14 March, 2018
The benefits of cooperation and opportunities for small- and medium-sized dairy enterprises topped the agenda of the Second Caucasus Dairy Congress held in Georgia’s capital, Tbilisi, today.
The event, supported by the European Union and Georgia’s Ministry of Agriculture, was the latest effort by the European Bank for Reconstruction and Development (EBRD) and the Food and Agriculture Organization of the United Nations (FAO) to strengthen Georgia’s dairy industry.
Over 200 participants from the Caucasus and Eastern Europe attended the Dairy Congress, including commercial dairy farmers, processors, equipment suppliers, industry experts, and representatives of the Georgian government.
For Georgia, part of the Deep and Comprehensive Free Trade Area (DCFTA) with the European Union, increasing sector efficiency and improving the quality and safety of its dairy products are key to staying competitive.
“Thanks to the Association Agreement, Georgian farmers can export their products to the EU single market, and consumers in Georgia will profit from better quality and healthier dairy products,” said Janos Herman, the European Union’s ambassador to Georgia. “To achieve this, Georgian dairy producers need to meet EU standards. The EU supports them in this through several ongoing projects. Many of us look forward to enjoying Sulguni and Matsoni in the European Union.”
Sulguni is a Georgian cheese, while Matsoni is a product similar to yogurt.
Industry on the upswing
Thanks to a good investment climate, ideal dairy farming conditions, and strong demand for milk, cheese, and other products – many of them unique to Georgia – the country’s dairy industry is experiencing a growth spurt.
Over the past few years, FAO and the EBRD have helped the country’s commercial dairy farmers boost milk productivity and quality. They’ve organized technical training, international study tours and four knowledge sharing events, including today’s Dairy Congress, to explore the latest dairy trends, technologies, food safety standards and investment opportunities.
They also have helped the Association of Commercial Milk Producers of Georgia launch georgiandairy.org, the only professional web portal for Georgian dairy sector stakeholders, which provides regular market analysis and news, price information, trade statistics, and information on modern milk production technologies.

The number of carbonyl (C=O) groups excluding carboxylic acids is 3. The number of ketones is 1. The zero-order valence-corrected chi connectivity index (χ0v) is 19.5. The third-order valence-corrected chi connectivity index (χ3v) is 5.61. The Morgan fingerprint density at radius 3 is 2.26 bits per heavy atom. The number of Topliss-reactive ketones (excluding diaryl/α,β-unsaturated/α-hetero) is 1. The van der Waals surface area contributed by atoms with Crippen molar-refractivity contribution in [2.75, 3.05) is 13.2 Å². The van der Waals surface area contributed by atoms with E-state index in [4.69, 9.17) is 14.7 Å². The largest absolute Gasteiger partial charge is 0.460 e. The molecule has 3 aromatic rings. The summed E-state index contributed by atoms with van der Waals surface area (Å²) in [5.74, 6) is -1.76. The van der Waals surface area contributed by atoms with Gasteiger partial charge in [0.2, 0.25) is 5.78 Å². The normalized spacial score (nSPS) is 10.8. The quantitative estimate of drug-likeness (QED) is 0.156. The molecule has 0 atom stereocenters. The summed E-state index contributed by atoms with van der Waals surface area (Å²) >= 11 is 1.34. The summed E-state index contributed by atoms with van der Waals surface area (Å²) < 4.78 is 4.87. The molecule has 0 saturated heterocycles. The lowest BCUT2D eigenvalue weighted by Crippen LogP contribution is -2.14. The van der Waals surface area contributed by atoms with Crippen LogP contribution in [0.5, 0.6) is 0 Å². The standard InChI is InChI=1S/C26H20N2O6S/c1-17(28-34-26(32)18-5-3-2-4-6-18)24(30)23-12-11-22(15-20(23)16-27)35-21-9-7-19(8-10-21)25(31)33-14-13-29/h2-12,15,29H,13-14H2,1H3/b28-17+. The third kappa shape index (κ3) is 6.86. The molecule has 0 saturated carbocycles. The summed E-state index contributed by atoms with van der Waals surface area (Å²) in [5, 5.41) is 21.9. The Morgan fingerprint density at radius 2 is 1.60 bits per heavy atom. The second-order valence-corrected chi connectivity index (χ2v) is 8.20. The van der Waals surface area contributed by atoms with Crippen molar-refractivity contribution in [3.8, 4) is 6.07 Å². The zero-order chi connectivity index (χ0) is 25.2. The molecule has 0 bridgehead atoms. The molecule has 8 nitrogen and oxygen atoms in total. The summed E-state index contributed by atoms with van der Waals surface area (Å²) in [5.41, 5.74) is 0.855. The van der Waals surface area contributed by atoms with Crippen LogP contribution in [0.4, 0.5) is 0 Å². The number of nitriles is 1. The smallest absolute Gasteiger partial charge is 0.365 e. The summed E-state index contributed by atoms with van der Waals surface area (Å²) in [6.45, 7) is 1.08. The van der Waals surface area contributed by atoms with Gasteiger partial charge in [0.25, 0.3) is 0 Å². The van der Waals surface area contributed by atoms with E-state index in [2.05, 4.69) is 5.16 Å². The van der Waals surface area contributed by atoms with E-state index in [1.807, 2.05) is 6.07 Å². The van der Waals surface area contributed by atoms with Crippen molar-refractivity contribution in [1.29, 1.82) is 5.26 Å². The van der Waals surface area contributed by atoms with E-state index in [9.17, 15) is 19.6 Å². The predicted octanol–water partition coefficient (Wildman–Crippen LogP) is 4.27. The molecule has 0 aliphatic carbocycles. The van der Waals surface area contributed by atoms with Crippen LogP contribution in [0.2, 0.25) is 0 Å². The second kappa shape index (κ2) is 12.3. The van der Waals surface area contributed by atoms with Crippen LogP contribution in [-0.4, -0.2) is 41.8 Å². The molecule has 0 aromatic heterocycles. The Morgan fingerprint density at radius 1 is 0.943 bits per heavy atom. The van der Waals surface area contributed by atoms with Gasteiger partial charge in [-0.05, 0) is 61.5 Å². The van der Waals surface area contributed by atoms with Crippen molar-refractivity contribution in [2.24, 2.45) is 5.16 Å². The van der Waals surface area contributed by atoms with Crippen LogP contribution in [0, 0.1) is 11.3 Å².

Farmers trained by FAO and the EBRD have invested more than USD 2.5 million to modernize their operations and buy more productive livestock breeds, resulting in higher yields and profits.
Since the project’s launch in 2015, the production of high quality milk in Georgia has more than doubled, and most of the commercial producers have been assisted by FAO and the EBRD.
The next step is greater cooperation across the sector, said Andriy Yarmak, an FAO agricultural economist.
“The project’s first two phases were about transferring as much knowledge as possible and promoting dairy business investments, with impressive results,” he said. “By working together in farmer cooperatives – sharing costs for feed or the services of livestock nutrition specialists, for example, or joining forces to sell or process milk – Georgia’s milk producers can take it to the next level and increase their profits significantly.”
EU and the EBRD provide further significant support to the sector. For example, the EU-EBRD DCFTA Adaptation Programme supports dairy producers in applying DCFTA-related technical regulations, quality standards, new food safety standards, and sanitary and phytosanitary requirements through training, seminars and consulting projects.
The Association of Commercial Milk Producers of Georgia, modelled on a similar association in Ukraine, has become a knowledge centre for other commercial farmers in Georgia.
It is now looking into developing fee-based advisory services for technology and veterinary care for its members and other sector stakeholders.
“This next phase of the project will focus on strengthening the capacity of the Association, promoting cooperation along the dairy supply chain, analysing existing legislation and facilitating dialogue between the private sector and the government,” said Victoria Zinchuk, head of the EBRD’s Agribusiness Advisory.
The next phase also will be about promoting the country’s high quality dairy products – many of which were showcased during the Dairy Congress – and developing niche products, like organic milk or goat’s cheese, to tap into new markets.
“We still have a way to go, but I definitely feel we’re moving in the right direction,” said Nikoloz Beniaidze, a dairy farmer and member of the Association of Commercial Milk Producers of Georgia.
Another FAO-EBRD project is focusing on developing Geographical Indicators (GIs) – quality labels that link products to their area of production – in the Georgian dairy sector. Given the wealth of traditional food products in Georgia, FAO and the EBRD are working to strengthen producer organizations to promote and protect many products, including two cheeses: Sulguni and Tushetian Guda.
Read about the Georgian dairy industry on the upswing here.
See the project page on Georgia: Support to
Sustainable Value Chains through the Development of Geographical Indications in
the Dairy Sector here.
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